Guilt-Free Selling

Let’s hop aboard the lifecycle marketing train again.

“Sell.” There. It’s out in the open. “Sell” is a four-letter word to many of you. You don’t want to be a salesman, you want to be a dentist. But if you want to get another four-letter word, “paid,” you’re going to have to sell. That brings us to today’s topic: convert sales.

This is where the prospect says, “I like what you have to say. I’m going to set up an appointment.” And that’s what you want: appointments. Fannies in chairs. Hands in mouths. However you want to look at it.

Here is where it gets very individualized because each dentist has his or her own goals and objectives. Are you a “big case” practice, where you only want implants and cosmetic cases? Are you a general dentist who does everything from fillings to Botox? Which services you sell and how you sell them could be an entirely different post.

But you have an obligation to tell someone who is unhappy with his or her smile ALL of his or her options, not just the ones they ask about or you think they can afford. If you are honest and ethical, you should have no reservations about selling implants or cosmetic dentistry, even for a premium price, to someone who could benefit from them.

That’s because you’ve brought in someone who already trusts you thanks to the knowledge you have provided them. To get back to our ongoing analogy, someone has seen your AdWords ad, gotten your free report on sleep apnea, read your drip emails about sleep apnea, and now they are sitting in your chair. The process has worked!

Now you need to tell them the benefits of an oral appliance over buying nasal strips, generic one-size-fits-all night mouth guards, and doing nothing at all. That is converting sales.

Once they see the wisdom of your suggestion, you can move on to the next phase: deliver and satisfy.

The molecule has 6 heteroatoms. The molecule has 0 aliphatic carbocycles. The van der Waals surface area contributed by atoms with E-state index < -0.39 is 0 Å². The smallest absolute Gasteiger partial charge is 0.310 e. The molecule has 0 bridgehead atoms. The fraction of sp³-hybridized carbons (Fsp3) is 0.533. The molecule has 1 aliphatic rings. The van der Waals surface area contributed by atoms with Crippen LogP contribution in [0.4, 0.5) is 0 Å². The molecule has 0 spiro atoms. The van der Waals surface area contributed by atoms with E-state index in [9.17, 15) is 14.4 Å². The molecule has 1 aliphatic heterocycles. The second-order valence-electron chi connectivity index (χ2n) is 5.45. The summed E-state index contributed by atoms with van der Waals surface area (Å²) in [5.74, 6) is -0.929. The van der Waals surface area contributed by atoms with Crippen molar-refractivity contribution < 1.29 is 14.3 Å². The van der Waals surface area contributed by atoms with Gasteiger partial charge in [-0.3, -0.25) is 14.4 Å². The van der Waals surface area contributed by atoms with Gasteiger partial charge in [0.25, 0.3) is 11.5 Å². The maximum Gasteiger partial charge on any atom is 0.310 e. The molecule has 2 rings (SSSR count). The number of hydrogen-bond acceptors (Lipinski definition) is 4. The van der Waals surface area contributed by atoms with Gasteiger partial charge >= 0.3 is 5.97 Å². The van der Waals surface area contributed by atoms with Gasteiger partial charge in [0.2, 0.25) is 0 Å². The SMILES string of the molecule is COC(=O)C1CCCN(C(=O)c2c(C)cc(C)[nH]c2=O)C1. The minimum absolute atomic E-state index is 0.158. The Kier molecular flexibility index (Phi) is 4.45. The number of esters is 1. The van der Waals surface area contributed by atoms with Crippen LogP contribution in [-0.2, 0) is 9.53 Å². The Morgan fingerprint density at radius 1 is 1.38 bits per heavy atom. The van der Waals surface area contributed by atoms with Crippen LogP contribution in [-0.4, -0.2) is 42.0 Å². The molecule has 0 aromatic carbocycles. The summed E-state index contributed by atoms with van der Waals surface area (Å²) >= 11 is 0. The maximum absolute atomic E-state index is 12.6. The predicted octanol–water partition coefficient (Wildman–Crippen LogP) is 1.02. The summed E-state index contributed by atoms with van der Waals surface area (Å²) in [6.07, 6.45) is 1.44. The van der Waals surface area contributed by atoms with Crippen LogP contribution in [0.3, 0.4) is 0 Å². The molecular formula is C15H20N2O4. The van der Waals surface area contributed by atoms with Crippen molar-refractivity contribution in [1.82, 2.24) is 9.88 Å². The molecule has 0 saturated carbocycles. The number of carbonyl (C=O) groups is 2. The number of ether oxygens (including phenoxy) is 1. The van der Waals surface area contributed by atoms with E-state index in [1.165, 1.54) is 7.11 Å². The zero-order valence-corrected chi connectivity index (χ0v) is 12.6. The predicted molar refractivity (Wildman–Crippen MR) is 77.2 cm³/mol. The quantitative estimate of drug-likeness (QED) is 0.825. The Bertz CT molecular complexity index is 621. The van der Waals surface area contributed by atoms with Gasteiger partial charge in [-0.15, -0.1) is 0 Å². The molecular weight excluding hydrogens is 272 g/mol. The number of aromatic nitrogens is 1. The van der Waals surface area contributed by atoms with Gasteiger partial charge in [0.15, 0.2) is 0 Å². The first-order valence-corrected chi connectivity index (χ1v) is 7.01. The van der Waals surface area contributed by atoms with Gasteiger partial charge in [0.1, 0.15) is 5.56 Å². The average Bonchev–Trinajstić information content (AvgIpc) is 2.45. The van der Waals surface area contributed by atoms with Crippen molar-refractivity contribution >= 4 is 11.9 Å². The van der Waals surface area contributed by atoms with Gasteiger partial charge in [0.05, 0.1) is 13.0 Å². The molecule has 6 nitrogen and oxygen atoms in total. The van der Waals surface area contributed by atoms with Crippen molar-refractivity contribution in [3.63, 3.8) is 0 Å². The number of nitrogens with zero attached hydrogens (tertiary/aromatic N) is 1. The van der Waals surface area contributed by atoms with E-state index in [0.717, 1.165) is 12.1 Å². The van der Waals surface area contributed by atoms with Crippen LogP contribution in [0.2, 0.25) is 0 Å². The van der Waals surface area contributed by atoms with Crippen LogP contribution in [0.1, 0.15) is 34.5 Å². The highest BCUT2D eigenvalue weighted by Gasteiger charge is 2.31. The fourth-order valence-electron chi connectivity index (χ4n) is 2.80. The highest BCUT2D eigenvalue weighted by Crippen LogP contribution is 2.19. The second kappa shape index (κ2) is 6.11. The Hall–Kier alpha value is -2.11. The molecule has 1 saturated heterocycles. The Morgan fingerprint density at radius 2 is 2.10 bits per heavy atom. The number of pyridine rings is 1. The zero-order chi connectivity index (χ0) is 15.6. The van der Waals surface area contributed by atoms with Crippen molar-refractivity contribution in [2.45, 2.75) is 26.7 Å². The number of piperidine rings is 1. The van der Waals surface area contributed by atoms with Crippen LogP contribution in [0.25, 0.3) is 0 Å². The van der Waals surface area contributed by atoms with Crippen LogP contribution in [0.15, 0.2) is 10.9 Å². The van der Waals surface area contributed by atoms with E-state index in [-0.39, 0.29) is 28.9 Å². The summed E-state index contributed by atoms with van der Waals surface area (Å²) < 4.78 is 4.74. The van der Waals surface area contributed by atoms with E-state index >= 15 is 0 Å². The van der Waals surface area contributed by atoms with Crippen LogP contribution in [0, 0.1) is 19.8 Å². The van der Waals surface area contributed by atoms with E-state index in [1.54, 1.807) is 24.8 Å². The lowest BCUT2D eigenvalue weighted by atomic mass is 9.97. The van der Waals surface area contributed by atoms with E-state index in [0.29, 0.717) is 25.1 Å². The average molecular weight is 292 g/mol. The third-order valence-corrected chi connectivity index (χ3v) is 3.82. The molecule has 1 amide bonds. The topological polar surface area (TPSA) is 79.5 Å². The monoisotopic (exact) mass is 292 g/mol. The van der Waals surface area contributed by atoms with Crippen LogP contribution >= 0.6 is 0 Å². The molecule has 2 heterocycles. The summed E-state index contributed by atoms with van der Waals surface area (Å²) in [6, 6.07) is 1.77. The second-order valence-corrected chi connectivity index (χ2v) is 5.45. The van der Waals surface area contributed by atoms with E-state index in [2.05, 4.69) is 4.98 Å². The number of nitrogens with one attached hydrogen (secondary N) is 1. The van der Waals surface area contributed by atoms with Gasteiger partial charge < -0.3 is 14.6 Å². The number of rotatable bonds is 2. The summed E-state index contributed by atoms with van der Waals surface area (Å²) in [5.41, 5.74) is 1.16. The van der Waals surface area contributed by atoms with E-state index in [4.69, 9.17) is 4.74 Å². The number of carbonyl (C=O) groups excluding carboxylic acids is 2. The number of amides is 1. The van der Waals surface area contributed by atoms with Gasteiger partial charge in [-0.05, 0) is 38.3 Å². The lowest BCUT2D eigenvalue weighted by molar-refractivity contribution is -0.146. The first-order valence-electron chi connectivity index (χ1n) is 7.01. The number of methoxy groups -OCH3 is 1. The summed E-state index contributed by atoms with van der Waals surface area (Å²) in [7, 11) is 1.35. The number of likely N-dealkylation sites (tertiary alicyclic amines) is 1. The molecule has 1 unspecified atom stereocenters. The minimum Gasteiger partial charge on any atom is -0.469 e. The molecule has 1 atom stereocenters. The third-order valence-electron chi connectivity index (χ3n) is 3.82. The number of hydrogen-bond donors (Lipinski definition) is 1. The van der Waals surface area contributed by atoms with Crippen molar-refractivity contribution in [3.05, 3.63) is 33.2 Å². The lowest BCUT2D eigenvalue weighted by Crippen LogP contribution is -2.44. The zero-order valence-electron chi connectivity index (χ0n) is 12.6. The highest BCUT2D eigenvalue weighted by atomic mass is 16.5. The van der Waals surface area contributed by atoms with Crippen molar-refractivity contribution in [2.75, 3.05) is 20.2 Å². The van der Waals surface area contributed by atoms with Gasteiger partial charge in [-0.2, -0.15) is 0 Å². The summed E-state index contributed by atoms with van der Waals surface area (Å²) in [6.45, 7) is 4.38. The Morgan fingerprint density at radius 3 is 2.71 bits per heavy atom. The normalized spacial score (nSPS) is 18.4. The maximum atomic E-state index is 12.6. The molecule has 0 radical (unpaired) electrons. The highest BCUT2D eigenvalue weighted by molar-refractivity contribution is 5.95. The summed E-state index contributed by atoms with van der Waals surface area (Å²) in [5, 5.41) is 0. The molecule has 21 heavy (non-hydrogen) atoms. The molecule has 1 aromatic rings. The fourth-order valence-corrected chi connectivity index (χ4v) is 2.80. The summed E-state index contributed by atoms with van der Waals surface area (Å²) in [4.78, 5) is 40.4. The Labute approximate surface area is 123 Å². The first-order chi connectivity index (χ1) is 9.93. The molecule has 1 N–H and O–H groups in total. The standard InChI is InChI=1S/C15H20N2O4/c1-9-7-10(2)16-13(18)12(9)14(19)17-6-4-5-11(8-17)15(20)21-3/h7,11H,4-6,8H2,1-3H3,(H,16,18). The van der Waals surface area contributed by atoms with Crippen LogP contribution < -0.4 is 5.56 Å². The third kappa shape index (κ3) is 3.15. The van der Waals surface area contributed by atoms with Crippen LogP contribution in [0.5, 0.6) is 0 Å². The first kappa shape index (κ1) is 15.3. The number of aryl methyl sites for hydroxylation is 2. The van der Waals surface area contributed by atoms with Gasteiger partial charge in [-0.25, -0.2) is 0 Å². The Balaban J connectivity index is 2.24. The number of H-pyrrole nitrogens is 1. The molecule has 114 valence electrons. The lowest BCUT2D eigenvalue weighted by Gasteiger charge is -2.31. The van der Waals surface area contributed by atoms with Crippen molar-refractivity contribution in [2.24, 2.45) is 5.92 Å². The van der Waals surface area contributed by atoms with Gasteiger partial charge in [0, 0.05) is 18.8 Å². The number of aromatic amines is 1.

Use This Secret to Grow Your Practice

So a business makes a sale. Is that the end of the marketing lifecycle? Many businesses wrongly think it is. Most dentists, though, have a pretty good follow-up system. After all, you want to see patients at least once a year just for checkups.

The next stage actually is deliver and satisfy. And here is where the secret comes in:

After your patient makes his or her purchase, do what you say you are going to do AND THEN SOME.

This is where you say, “Here you go. What can I do so you are completely satisfied?” Making sure that you do a great job and that patients are walking, talking, smiling billboards for your business has an unbelievable ROI.

This is where reputation management begins. This is where positive comments through social media begin. This is where new patient referrals begin.

So if you have a patient who is slightly unhappy, bend over backwards to make him or her happy. Because each existing patient could turn into multiple new patients. Existing patients can also become new customers.

I’ll wrap up this look at Lifecycle Marketing for dental practices in my next post.